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US Secretary of State Blinken heads to Europe to meet with leaders of Italy, France, Germany

There is a lot at stake: the pull out of Afghanistan and China

USA-BIDEN/BLINKEN US Secretary of State Anthony Blinken | Reuters

It will be an American summer in Europe this year. Less than two weeks after President Joe Biden's first foreign trip to Europe to attend the G7, Secretary of State Antony Blinken is back in the continent on a three-country tour to Germany, France and Italy. The agenda is clear: continue the charm offensive and bring multilateralism back into the diplomatic lingo. There is a lot at stake: the pull out of Afghanistan and China.

“Wheels up for my visit as Secretary to Germany, France, and Italy. First stop, Berlin, where I’ll be engaging with our partners to further peace and stability through the Berlin II dialogue. Looking forward to a productive trip!,'' tweeted Blinken on Wednesday.

Blinken will travel to Germany to take part in a conference on Libya and discuss with his German counterpart ways to counter Holocaust denial and antisemitism. The Libya conference will focus on building a stable government in the country with elections. On the agenda will also be getting foreign fighters to leave. In France, Blinken will focus on strengthening relations and in Italy, he will attend a meeting on Syria. He will also visit the Vatican. He will end his trip with the G20 summit in the Italian cities of Bari and Matera.

“This is really an opportunity for Secretary Blinken to reiterate the President’s message and speak with our oldest ally about areas of cooperation, including global security, again, the pandemic’s—recovery from the pandemic, and repairing and modernizing our alliances,” Acting Assistant Secretary for European and Eurasian Affairs Philip Reeker has been quoted as telling reporters.

Biden is keen to get Europe to move past the Donald Trump shock and signal that his politics are different. Or as Blinken tweeted on June 18, “Look forward to an important trip to Germany, France, and Italy. I’ll meet foreign leaders to express our commitment to the Transatlantic Alliance, discuss Libya, co-chair the D-ISIS Ministerial, and address key issues at the G20. We’re stronger when we face challenges together.''

The band-of brothers approach is what Biden is hoping for. He made this clear at his first global address at the Munich Security Conference in February. “I know the past few years have strained and tested the transatlantic relationship," Biden said. “The United States determined to reengage with Europe, to consult with you, to earn back our position of trusted leadership.” It is especially, important for the US to win this position back, especially, with the troop withdrawal in Afghanistan.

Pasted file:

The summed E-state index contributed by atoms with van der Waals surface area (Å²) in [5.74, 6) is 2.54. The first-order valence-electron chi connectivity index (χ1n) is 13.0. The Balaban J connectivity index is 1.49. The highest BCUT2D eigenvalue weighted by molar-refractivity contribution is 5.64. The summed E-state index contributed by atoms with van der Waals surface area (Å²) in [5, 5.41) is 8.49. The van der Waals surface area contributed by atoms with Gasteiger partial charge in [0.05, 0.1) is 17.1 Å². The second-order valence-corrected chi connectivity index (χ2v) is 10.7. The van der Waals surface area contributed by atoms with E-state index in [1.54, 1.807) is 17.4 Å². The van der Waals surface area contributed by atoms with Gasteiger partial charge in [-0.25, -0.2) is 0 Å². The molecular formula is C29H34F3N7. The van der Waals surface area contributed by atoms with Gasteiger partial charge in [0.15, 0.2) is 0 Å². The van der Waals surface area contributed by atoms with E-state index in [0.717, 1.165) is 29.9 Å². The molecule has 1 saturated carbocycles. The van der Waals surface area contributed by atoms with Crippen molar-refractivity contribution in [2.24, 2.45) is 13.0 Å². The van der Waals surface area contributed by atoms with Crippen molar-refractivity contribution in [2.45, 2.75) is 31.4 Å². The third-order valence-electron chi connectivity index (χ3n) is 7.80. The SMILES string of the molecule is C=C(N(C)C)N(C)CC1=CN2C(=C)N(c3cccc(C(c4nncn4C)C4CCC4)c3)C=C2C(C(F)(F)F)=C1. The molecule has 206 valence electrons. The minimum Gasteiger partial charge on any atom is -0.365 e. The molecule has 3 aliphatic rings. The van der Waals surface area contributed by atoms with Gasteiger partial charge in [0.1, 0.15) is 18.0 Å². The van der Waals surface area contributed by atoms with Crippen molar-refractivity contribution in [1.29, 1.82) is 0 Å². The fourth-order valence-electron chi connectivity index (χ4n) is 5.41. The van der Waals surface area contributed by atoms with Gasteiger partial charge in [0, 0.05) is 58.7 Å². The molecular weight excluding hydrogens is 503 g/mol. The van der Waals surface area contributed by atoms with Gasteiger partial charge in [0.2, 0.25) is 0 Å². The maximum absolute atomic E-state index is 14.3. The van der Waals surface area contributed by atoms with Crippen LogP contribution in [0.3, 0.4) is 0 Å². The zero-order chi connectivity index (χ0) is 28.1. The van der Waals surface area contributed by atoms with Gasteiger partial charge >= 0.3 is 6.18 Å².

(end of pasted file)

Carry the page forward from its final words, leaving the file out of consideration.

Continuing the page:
Biden has tried to work with NATO allies, like Turkey—now committed to guarding the Kabul airport—to try and to ensure a semblance of a plan for security post the pull-out. There is also the revival of the Iranian deal, negotiations are still ongoing, a suggestion that things moving in the right direction. With the rise of China, and competitive dynamics unleashed—courtesy Trump and an antagonistic Beijing—America will need older allies to combat the threat together.

It helps that there has been a growing concern with Beijing's bullying tactics. The EU-China trade agreement--negotiated painstakingly--has gone into a deep freeze. Brussels is believed to be considering blocking products that use slave labour, as is Britain and Canada. While Blinken has denied that America has a design to contain China, but defend a rule-based order. "It is not our purpose to try to contain China or to hold China down," Blinken told reporters at a press conference before the G7 meeting.

However, the G7 summit's messaging left no room for doubt that America is hoping to find new ways to put pressure on the dragon. The G7 called for a transparent expert-led study including in China under the WHO to investigate the origins of the virus. This comes at a time when the lab-escaped theory is gaining credibility. "We haven't had access to the laboratories, Biden has been quoted by reporters. The G7 signed a declaration specifically, naming China and calling on her to "respect human rights and fundamental freedoms", especially in the Xinjiang region. "We're in a contest, not with China per se... with autocrats, autocratic governments around the world, as to whether or not democracies can compete with them in a rapidly changing 21st century," Biden has been quoted as saying. Nothing sells more in Europe than human rights. The game has just begun.

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